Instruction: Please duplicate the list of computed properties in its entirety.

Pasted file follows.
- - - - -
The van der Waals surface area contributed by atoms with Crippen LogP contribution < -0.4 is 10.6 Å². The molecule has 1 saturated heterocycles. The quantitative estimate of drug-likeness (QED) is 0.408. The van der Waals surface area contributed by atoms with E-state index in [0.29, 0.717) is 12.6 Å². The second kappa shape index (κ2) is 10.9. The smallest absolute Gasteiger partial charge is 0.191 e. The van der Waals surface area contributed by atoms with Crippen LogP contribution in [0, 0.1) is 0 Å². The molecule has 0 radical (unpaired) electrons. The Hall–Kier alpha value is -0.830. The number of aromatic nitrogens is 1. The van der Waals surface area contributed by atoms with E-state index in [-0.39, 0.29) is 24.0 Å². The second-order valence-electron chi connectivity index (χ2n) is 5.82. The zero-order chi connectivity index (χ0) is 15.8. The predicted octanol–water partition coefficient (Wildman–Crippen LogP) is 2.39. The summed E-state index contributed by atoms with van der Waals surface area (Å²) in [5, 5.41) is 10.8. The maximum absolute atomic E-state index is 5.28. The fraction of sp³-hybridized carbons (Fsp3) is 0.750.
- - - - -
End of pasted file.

The van der Waals surface area contributed by atoms with Crippen LogP contribution < -0.4 is 10.6 Å². The molecule has 1 saturated heterocycles. The quantitative estimate of drug-likeness (QED) is 0.408. The van der Waals surface area contributed by atoms with E-state index in [0.29, 0.717) is 12.6 Å². The second kappa shape index (κ2) is 10.9. The smallest absolute Gasteiger partial charge is 0.191 e. The van der Waals surface area contributed by atoms with Crippen LogP contribution in [0, 0.1) is 0 Å². The molecule has 0 radical (unpaired) electrons. The Hall–Kier alpha value is -0.830. The number of aromatic nitrogens is 1. The van der Waals surface area contributed by atoms with E-state index in [-0.39, 0.29) is 24.0 Å². The second-order valence-electron chi connectivity index (χ2n) is 5.82. The zero-order chi connectivity index (χ0) is 15.8. The predicted octanol–water partition coefficient (Wildman–Crippen LogP) is 2.39. The summed E-state index contributed by atoms with van der Waals surface area (Å²) in [5, 5.41) is 10.8. The maximum absolute atomic E-state index is 5.28. The fraction of sp³-hybridized carbons (Fsp3) is 0.750.